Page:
LinkedIn: Was that sale significant because of the relationship you had built with the client, or because of the size of the deal?
AS: Honestly, it was significant because of the time we had invested into the relationship. We were trying to understand what kind of business value we could bring with the video. It wasn’t just about telemedicine, it was about reducing travel: They did a lot of travel back and forth between Burbank and Oakland, and we reduced their travel and were able to save them money.
But we wouldn’t have known that without asking a lot of questions and getting to know the company, which is why the sale took more than two years. It really hinged on getting to know them and making sure it was the right time for them.
LinkedIn: What about this job gets you out of bed in the morning?
AS: I know people probably think I’m crazy, but I love getting up in the morning, aside from the birds that are chirping outside my window at like 4:30 in the morning. I get up because I don’t know what each day will bring. Every day is different, and I’m excited about making connections and seeing what the day holds. I drive in Ubers or I drive and meet with clients, and I always make a connection whenever I’m meeting people. That’s what gets me up.
LinkedIn: You have three daughters. What’s their impression of the work you do?
AS: You know, it’s funny that you say that, because yesterday I spent some time with my oldest daughter who is almost 23, and she’s in her first career job and works in sales. She had to write something the other day about why she went into sales, and who made the biggest impression on her. I’m happy to say that she said it was me, and it was really nice that she said that. She’s always watched me working hard and making a difference.
That makes me feel pretty good that I got that answer unsolicited from her yesterday. I want my daughters to see that you can do whatever you put your mind to. What I’ve noticed with all three of my daughters is that, when they set their mind to something, it doesn’t mean it’s not without struggle. The times where you learn the most is when you fail, because then you have to get back up again and try and try again. I think that’s what they’ve seen with me, is that I make a decision to do something and then I do it.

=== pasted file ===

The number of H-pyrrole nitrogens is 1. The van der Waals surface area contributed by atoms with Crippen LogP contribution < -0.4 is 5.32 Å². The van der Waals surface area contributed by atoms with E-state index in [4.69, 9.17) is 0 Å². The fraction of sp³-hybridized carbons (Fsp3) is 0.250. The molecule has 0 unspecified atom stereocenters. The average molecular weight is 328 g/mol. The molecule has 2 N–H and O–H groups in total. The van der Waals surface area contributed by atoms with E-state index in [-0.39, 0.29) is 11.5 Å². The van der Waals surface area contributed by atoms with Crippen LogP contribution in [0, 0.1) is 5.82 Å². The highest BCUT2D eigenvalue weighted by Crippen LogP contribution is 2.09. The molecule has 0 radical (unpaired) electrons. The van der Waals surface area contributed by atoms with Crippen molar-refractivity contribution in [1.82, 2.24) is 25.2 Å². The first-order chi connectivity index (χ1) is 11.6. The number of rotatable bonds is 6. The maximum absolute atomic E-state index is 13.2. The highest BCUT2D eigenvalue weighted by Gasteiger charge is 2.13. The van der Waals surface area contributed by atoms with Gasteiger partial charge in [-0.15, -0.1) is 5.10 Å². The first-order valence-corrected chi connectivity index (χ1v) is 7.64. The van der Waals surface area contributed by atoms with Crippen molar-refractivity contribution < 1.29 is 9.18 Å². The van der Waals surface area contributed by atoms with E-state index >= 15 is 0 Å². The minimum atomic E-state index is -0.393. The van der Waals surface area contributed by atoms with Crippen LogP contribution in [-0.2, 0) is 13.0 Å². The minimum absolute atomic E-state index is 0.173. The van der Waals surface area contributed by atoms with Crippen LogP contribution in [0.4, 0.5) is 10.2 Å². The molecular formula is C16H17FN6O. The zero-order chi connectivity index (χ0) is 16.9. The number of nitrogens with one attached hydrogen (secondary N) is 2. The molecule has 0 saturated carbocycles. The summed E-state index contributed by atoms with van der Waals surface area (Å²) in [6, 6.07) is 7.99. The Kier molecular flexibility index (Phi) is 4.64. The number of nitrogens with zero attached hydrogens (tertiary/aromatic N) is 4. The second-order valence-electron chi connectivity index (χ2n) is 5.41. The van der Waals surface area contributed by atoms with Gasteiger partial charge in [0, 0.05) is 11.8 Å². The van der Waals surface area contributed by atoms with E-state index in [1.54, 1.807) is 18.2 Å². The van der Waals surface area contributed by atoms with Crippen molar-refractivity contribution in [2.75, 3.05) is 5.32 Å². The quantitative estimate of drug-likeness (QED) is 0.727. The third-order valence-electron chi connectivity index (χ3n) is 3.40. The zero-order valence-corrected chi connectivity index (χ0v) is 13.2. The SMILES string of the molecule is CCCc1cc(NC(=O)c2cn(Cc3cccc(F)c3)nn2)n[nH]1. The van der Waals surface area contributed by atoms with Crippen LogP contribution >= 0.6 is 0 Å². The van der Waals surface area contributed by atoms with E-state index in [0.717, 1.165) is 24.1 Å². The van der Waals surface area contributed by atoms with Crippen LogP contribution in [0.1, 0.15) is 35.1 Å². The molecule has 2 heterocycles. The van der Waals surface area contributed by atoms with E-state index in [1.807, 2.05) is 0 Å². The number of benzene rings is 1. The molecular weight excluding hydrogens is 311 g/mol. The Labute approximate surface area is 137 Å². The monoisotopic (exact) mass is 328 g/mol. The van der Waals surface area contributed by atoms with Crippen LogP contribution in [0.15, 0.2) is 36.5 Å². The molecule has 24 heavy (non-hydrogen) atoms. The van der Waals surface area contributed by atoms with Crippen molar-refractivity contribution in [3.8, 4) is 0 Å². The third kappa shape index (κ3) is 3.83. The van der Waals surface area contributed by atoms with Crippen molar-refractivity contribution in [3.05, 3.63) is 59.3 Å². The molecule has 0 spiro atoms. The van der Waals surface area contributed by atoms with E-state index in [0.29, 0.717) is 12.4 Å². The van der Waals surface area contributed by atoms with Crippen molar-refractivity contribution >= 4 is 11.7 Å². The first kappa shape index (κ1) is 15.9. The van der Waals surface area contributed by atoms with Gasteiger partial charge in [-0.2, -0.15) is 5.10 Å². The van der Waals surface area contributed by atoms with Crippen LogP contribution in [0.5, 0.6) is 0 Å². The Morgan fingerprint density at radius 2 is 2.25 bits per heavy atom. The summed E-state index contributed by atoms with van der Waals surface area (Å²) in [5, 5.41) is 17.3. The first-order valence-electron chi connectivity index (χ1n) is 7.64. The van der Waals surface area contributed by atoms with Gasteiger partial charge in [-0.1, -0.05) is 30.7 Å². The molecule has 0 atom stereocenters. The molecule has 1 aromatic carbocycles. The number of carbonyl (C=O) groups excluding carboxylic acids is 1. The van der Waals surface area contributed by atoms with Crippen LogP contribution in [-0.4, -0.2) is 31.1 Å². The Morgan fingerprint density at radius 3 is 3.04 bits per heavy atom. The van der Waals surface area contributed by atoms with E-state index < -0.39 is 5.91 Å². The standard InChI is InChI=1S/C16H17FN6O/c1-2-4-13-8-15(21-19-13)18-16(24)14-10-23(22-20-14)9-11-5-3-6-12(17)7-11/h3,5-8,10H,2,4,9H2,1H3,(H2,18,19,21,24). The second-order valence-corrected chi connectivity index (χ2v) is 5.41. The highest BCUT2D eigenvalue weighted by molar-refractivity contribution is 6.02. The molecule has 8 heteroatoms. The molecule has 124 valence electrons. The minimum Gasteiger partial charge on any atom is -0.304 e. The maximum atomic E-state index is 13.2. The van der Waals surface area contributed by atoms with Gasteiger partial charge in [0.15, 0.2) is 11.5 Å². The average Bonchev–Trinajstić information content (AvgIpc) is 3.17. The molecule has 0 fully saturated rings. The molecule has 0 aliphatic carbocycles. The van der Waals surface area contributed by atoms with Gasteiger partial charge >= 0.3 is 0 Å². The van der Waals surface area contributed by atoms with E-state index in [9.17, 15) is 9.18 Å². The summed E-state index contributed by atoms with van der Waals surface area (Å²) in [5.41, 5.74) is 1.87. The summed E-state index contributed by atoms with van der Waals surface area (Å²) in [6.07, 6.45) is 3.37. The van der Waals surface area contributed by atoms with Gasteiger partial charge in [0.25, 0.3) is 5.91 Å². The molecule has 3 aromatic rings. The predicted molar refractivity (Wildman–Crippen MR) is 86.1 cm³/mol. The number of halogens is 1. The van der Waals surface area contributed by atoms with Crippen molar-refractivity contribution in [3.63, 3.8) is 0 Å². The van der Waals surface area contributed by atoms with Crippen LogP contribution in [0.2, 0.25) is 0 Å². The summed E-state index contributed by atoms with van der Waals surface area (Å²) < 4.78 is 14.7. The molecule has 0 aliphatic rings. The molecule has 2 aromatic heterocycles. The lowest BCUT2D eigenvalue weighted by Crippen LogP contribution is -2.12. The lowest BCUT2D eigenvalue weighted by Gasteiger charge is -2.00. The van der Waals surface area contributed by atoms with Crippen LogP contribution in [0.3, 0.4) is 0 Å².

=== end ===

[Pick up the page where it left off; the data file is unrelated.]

LinkedIn: Who do you turn to for advice?
AS: I used to turn to my dad for advice. He’s since passed away, but he was an amazing business leader, so I used to go to him for advice. I hired my own business coach several years ago and we’re still friends even though he’s no longer my coach. But often times I’ll reach out to him and ask him what he thinks, or I’ll ask him, “Do you think I’m doing the right thing?” I also have a really rich network of people, friends, that I can turn to when I have a question.
LinkedIn: What sort of changes would you like to see in terms of how sales roles are understood and defined?
AS: I think it’s really important for people to realize that selling isn’t easy. So often, the profession can be put down and people can be demeaning about sales. And it’s funny because in the business that I’ve been in, high technology, a lot of times you have brilliant engineers you’re working with, and in many cases you can’t sell without them because they really understand the technology.
I have a few friends who have said, “I wish I had your job, it seems so easy.” Then I have a few who have migrated from engineering to sales, and they say, “Wow, I never realized all that you have to do and the pressure to carry a quota.” I mean, all jobs are hard, but when you’re a salesperson you have to carry a quota, it’s a lot of pressure to think that you need to meet that to make your money and to make your living.
LinkedIn: In your long, productive career, what is the most important lesson you’ve learned?
AS: As I reflect on a long career of about 25 years in sales, the biggest thing I’ve learned is that it’s all about the relationships you build. That includes internal relationships in the companies you work for as well as your prospects and clients. It’s important to be real: Don’t try to be somebody else, don’t try to sell like somebody else, because people can see right through it.
It’s really about being authentic. I know from experience: When I first started selling, I wanted to be just like the best salesperson, and I tried to emulate them. It’s a good practice for learning, but it’s much better if your approach comes from the heart. So over the years, I’ve realized that I don’t always have to work from my head. I can also work from my heart.